A few years ago, I was asked along with Native performer Gene Tagaban by a Native friend who is in the U.S Army and worked at the time at Madigan Army Hospital near Tacoma, WA to come and perform for the staff during November. That was pretty cool. I was able to donate 10 Cedar flutes to the staff to use as a source of healing for the solders coming home from being injured in war. I felt really good about that.
Last year, getting to play by request as well as Swil Kanim and Gene Tagaban for our State Senator Maria Cantwell (D) at a rather large luncheon honoring 5 other women in politics and getting to meet U.S Vice President Joe Biden was excellent. I really felt honored to share music and words of healing at a special dinner gathering hosted by the Tulalip Tribes for the Marysville and Tulalip First Responders that were involved on the scene at the tragic shootings at Marysville Pilchuck High School, teachers and staff were also at this event.
DK: How does your tribal heritage influence your music and life?
PA: I just try to live my live in a good way, I try to be aware of every living thing around me, to listen to Elders and share what I know about the Native flute with others. What I hope my music does besides put a smile on your face, that it puts you at ease, makes you calm, heals your spirit. I also encourage young and old people, such as those that take my class at Northwest Indian College,that I can teach then to play the flute. I remind them that the word “I can't” does not exist in Native language and never give up on being what you what to be in life.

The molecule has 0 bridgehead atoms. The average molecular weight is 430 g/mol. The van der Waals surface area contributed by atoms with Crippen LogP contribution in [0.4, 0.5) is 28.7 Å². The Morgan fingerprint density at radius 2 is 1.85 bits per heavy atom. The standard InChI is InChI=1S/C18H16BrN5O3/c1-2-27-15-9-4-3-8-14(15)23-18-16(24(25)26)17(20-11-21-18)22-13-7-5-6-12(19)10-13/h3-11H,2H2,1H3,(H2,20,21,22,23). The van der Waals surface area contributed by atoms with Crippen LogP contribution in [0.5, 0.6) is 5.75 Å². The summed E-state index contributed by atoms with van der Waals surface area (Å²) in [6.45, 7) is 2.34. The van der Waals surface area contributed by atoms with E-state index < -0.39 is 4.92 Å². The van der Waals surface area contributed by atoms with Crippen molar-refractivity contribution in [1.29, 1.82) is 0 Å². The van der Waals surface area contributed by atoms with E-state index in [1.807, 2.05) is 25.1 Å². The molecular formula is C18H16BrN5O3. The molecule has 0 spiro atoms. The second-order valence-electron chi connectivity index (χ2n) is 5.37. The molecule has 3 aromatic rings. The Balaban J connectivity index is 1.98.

DK: Has the flute changed you at all? Has it changed your life?
PA: I overcame being shy and I was able to build confidence. I was able to beat cancer. Then, I lost my job and with the good advice from friends, I was told I should be performing more and teaching so that is what I'm doing now and still working hard to achieve more. I've always felt that if you sit and do nothing, then nothing will happen, no one is going to give you anything, you have to be strong enough to help yourself. When people see that, then they are more apt to help keep you on the good path.